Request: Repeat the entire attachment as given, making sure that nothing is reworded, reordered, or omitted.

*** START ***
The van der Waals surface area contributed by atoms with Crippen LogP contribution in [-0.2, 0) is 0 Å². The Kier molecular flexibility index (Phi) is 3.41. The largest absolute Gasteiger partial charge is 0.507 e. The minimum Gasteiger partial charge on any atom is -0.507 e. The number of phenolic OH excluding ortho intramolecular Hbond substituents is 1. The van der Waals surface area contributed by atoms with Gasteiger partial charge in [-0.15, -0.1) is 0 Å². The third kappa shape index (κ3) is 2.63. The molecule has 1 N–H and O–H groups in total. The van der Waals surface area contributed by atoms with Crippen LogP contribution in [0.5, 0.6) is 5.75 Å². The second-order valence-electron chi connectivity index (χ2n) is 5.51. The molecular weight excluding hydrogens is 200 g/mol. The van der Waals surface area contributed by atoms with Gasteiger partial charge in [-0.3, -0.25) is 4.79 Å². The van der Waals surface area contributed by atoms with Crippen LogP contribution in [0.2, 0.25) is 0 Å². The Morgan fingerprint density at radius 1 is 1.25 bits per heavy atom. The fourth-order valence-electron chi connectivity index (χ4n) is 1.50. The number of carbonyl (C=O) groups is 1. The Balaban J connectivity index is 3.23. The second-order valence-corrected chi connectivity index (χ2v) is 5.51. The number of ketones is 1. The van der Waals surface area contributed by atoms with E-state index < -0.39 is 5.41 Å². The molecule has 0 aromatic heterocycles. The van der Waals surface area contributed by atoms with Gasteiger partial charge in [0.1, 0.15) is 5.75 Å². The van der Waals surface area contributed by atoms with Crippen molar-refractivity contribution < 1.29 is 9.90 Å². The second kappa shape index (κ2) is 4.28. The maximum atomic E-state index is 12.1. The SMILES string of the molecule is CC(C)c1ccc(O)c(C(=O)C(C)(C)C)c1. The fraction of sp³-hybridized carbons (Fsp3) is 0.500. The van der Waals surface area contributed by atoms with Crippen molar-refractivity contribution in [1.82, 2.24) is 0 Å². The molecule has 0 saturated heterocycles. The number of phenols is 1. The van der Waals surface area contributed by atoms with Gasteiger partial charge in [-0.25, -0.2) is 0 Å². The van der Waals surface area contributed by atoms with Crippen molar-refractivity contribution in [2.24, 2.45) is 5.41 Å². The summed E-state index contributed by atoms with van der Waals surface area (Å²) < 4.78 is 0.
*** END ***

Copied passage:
The van der Waals surface area contributed by atoms with Crippen LogP contribution in [-0.2, 0) is 0 Å². The Kier molecular flexibility index (Phi) is 3.41. The largest absolute Gasteiger partial charge is 0.507 e. The minimum Gasteiger partial charge on any atom is -0.507 e. The number of phenolic OH excluding ortho intramolecular Hbond substituents is 1. The van der Waals surface area contributed by atoms with Gasteiger partial charge in [-0.15, -0.1) is 0 Å². The third kappa shape index (κ3) is 2.63. The molecule has 1 N–H and O–H groups in total. The van der Waals surface area contributed by atoms with Crippen LogP contribution in [0.5, 0.6) is 5.75 Å². The second-order valence-electron chi connectivity index (χ2n) is 5.51. The molecular weight excluding hydrogens is 200 g/mol. The van der Waals surface area contributed by atoms with Gasteiger partial charge in [-0.3, -0.25) is 4.79 Å². The van der Waals surface area contributed by atoms with Crippen LogP contribution in [0.2, 0.25) is 0 Å². The Morgan fingerprint density at radius 1 is 1.25 bits per heavy atom. The fourth-order valence-electron chi connectivity index (χ4n) is 1.50. The number of carbonyl (C=O) groups is 1. The Balaban J connectivity index is 3.23. The second-order valence-corrected chi connectivity index (χ2v) is 5.51. The number of ketones is 1. The van der Waals surface area contributed by atoms with E-state index < -0.39 is 5.41 Å². The molecule has 0 aromatic heterocycles. The van der Waals surface area contributed by atoms with Gasteiger partial charge in [0.1, 0.15) is 5.75 Å². The van der Waals surface area contributed by atoms with Crippen molar-refractivity contribution < 1.29 is 9.90 Å². The second kappa shape index (κ2) is 4.28. The maximum atomic E-state index is 12.1. The SMILES string of the molecule is CC(C)c1ccc(O)c(C(=O)C(C)(C)C)c1. The fraction of sp³-hybridized carbons (Fsp3) is 0.500. The van der Waals surface area contributed by atoms with Crippen molar-refractivity contribution in [1.82, 2.24) is 0 Å². The molecule has 0 saturated heterocycles. The number of phenols is 1. The van der Waals surface area contributed by atoms with Gasteiger partial charge in [-0.25, -0.2) is 0 Å². The van der Waals surface area contributed by atoms with Crippen molar-refractivity contribution in [2.24, 2.45) is 5.41 Å². The summed E-state index contributed by atoms with van der Waals surface area (Å²) < 4.78 is 0.